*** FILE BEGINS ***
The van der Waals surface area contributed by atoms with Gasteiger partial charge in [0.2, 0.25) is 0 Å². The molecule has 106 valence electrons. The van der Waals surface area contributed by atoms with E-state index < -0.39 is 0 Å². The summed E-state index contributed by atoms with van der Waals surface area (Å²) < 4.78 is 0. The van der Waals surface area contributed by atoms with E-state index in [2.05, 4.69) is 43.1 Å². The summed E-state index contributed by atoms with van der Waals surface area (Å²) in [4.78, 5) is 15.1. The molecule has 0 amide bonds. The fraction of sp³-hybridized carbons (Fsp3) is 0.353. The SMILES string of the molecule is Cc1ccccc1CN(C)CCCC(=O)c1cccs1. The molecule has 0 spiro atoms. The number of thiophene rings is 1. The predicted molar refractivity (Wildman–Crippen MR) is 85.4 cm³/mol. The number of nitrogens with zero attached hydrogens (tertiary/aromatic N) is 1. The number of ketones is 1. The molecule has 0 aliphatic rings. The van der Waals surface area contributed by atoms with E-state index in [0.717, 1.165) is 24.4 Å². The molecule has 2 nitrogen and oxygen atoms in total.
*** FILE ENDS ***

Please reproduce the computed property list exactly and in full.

The van der Waals surface area contributed by atoms with Gasteiger partial charge in [0.2, 0.25) is 0 Å². The molecule has 106 valence electrons. The van der Waals surface area contributed by atoms with E-state index < -0.39 is 0 Å². The summed E-state index contributed by atoms with van der Waals surface area (Å²) < 4.78 is 0. The van der Waals surface area contributed by atoms with E-state index in [2.05, 4.69) is 43.1 Å². The summed E-state index contributed by atoms with van der Waals surface area (Å²) in [4.78, 5) is 15.1. The molecule has 0 amide bonds. The fraction of sp³-hybridized carbons (Fsp3) is 0.353. The SMILES string of the molecule is Cc1ccccc1CN(C)CCCC(=O)c1cccs1. The molecule has 0 spiro atoms. The number of thiophene rings is 1. The predicted molar refractivity (Wildman–Crippen MR) is 85.4 cm³/mol. The number of nitrogens with zero attached hydrogens (tertiary/aromatic N) is 1. The number of ketones is 1. The molecule has 0 aliphatic rings. The van der Waals surface area contributed by atoms with E-state index in [0.717, 1.165) is 24.4 Å². The molecule has 2 nitrogen and oxygen atoms in total.